Food Movements Unite! provides a sector-by-sector road map for bringing the tremendous transformative potential of the world’s food movements together into a powerful transnational force capable of ending the injustices that cause hunger. In Food Movements Unite!, food movement leaders from around the world seek to answer the perennial political question: What is to be done? The authors address the corporate food regime head on and lay out convergent strategies for the fair, sustainable, and democratic transformation of our food systems.

Behind the Kitchen Door: What Every Diner Should Know About the People Who Feed Us – Saru Jayaraman, forward by Eric Schlosser (ILR Press, February 2013)

How do restaurant workers live on some of the lowest wages in America? And how do poor working conditions–discriminatory labor practices, exploitation, and unsanitary kitchens–affect the meals that arrive at our restaurant tables? Saru Jayaraman, who launched the national restaurant workers’ organization Restaurant Opportunities Centers United (ROC-United), sets out to answer these questions by following the lives of restaurant workers in New York City, Washington, D.C., Philadelphia, Los Angeles, Chicago, Houston, Miami, Detroit, and New Orleans.

Note: this book is the UUA “Common Read” for 2013-14; learn more on the UUA webiste.

The Good Food Revolution: Growing Healthy Food, People, and Communities – Will Allen (Gotham Books, May 2012)

Will Allen is an extraordinary pioneering urban farmer and MacArthur “Genius Award” winner who invested his retirement money in a two-acre plot in a food desert near Milwaukee’s largest public housing project. This is the inspiring story of how he then built the nation’s most famous urban farm and how his non-profit Growing Power employed troubled young people from the housing project to help make it such a success – it produces enough vegetables and fish to feed thousands of people year-round. His organization now helps develop community food systems around the country. He is a true eco-hero.

Reclaiming Our Food: How the Grassroots Food Movement Is Changing the Way We Eat – Tanya Denkla Cobb (Storey Publishing, LLC, October 2011)

“People constantly ask me what kinds of things they can do to get involved in the food movement and where to start. Now I can just hand them this. The projects it describes should inspire readers to get busy doing similar projects in their own communities.”  – Marion Nestle

Winner of the Nautilus 2012 Gold Award for Green Living, given to books that promote spiritual growth, conscious living, and positive social change; stimulate the imagination; and offer new possibilities for a better life and a better world. Named by “Booklist” as one of the top ten books on the environment in 2012.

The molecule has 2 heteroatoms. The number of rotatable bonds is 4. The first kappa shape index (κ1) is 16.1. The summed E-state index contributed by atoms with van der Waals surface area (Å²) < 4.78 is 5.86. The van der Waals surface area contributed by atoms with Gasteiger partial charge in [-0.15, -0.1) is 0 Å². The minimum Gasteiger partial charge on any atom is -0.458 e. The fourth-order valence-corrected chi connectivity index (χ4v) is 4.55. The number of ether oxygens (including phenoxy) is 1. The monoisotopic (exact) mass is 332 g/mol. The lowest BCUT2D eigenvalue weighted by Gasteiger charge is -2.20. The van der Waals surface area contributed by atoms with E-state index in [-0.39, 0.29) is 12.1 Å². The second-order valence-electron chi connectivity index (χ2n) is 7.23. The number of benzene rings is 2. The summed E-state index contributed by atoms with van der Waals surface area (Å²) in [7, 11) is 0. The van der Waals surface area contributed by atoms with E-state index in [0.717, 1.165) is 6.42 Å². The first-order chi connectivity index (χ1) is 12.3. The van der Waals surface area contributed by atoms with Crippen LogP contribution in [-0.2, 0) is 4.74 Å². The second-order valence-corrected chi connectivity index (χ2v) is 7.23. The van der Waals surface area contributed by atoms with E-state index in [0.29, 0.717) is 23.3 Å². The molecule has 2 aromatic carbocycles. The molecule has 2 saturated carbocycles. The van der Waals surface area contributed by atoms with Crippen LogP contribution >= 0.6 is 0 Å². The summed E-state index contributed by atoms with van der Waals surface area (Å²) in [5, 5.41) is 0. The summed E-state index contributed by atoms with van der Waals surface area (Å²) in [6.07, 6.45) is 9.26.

Fair Food: Growing a Healthy, Sustainable Food System for All – Oran Hesterman (PublicAffairs, May 2011)

This is an inspiring guide to changing not only what we eat, but also how food is grown, packaged, delivered, marketed, and sold. The author shows how our emphasis on efficiency, centralization, higher yields, profit, and convenience create dysfunctions in our food system and outlines how the new principles and concrete steps needed to restructure it. He introduces people and organizations across the country that are already doing this work in a number of creative ways, from bringing fresh food to inner cities to fighting for farm workers’ rights to putting cows back on the pastures where they belong. He provides a wealth of practical information for readers who want to get more involved.

Food Rebels, Guerrilla Gardeners, and Smart-Cookin’ Mamas: Fighting Back in an Age of Industrial Agriculture – Mark Winne (Beacon, October 2010)

Agribusiness giants don’t want you to know if the food you eat is genetically modified, factory farmed, or grown with toxic chemicals. But the rapidly growing alternative food movement is resisting these practices and helping people reclaim their connections to their food. The author introduces us to innovative “local doers” who are defying industrial agribusiness and leading the charge to bring nutritious, sustainable, and affordable food to all while promoting food democracy and empowering communities. Winne challenges us to go beyond eating local to become part of a larger solution, demanding a system that sustains body and soul.

Deeply Rooted: Unconventional Farmers in the Age of Agribusiness – Lisa M. Hamilton (Counterpoint, May 2009)